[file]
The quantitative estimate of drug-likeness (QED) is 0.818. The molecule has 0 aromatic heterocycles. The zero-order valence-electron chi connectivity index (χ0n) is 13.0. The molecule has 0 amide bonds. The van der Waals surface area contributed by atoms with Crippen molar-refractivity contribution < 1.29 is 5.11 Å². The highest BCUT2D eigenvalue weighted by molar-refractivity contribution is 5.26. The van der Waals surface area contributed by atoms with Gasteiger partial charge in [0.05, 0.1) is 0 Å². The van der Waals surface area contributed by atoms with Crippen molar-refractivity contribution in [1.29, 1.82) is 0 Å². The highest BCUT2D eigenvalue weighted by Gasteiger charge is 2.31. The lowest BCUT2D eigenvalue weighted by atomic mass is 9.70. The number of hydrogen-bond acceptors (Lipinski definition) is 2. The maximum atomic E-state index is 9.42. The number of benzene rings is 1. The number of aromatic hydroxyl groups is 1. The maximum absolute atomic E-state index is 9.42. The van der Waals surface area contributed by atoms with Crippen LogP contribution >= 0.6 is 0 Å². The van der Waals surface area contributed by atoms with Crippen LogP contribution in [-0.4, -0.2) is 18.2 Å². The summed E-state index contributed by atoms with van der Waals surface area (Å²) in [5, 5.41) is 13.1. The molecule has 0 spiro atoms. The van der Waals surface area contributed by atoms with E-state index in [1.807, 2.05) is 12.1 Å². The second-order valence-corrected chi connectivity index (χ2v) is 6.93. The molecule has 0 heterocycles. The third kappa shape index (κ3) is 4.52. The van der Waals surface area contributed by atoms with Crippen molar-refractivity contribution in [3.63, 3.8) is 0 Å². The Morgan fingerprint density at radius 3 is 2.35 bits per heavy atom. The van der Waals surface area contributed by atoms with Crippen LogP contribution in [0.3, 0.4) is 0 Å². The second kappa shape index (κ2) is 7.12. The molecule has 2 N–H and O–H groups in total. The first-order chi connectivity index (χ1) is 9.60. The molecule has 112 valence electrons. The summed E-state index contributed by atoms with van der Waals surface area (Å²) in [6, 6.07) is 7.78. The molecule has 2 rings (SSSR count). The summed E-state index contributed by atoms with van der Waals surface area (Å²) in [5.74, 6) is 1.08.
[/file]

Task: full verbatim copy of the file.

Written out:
The quantitative estimate of drug-likeness (QED) is 0.818. The molecule has 0 aromatic heterocycles. The zero-order valence-electron chi connectivity index (χ0n) is 13.0. The molecule has 0 amide bonds. The van der Waals surface area contributed by atoms with Crippen molar-refractivity contribution < 1.29 is 5.11 Å². The highest BCUT2D eigenvalue weighted by molar-refractivity contribution is 5.26. The van der Waals surface area contributed by atoms with Gasteiger partial charge in [0.05, 0.1) is 0 Å². The van der Waals surface area contributed by atoms with Crippen molar-refractivity contribution in [1.29, 1.82) is 0 Å². The highest BCUT2D eigenvalue weighted by Gasteiger charge is 2.31. The lowest BCUT2D eigenvalue weighted by atomic mass is 9.70. The number of hydrogen-bond acceptors (Lipinski definition) is 2. The maximum atomic E-state index is 9.42. The number of benzene rings is 1. The number of aromatic hydroxyl groups is 1. The maximum absolute atomic E-state index is 9.42. The van der Waals surface area contributed by atoms with Crippen LogP contribution >= 0.6 is 0 Å². The van der Waals surface area contributed by atoms with Crippen LogP contribution in [-0.4, -0.2) is 18.2 Å². The summed E-state index contributed by atoms with van der Waals surface area (Å²) in [5, 5.41) is 13.1. The molecule has 0 spiro atoms. The van der Waals surface area contributed by atoms with E-state index in [1.807, 2.05) is 12.1 Å². The second-order valence-corrected chi connectivity index (χ2v) is 6.93. The molecule has 0 heterocycles. The third kappa shape index (κ3) is 4.52. The van der Waals surface area contributed by atoms with Crippen molar-refractivity contribution in [3.63, 3.8) is 0 Å². The Morgan fingerprint density at radius 3 is 2.35 bits per heavy atom. The van der Waals surface area contributed by atoms with Crippen LogP contribution in [0.3, 0.4) is 0 Å². The second kappa shape index (κ2) is 7.12. The molecule has 2 N–H and O–H groups in total. The first-order chi connectivity index (χ1) is 9.60. The molecule has 112 valence electrons. The summed E-state index contributed by atoms with van der Waals surface area (Å²) in [6, 6.07) is 7.78. The molecule has 2 rings (SSSR count). The summed E-state index contributed by atoms with van der Waals surface area (Å²) in [5.74, 6) is 1.08.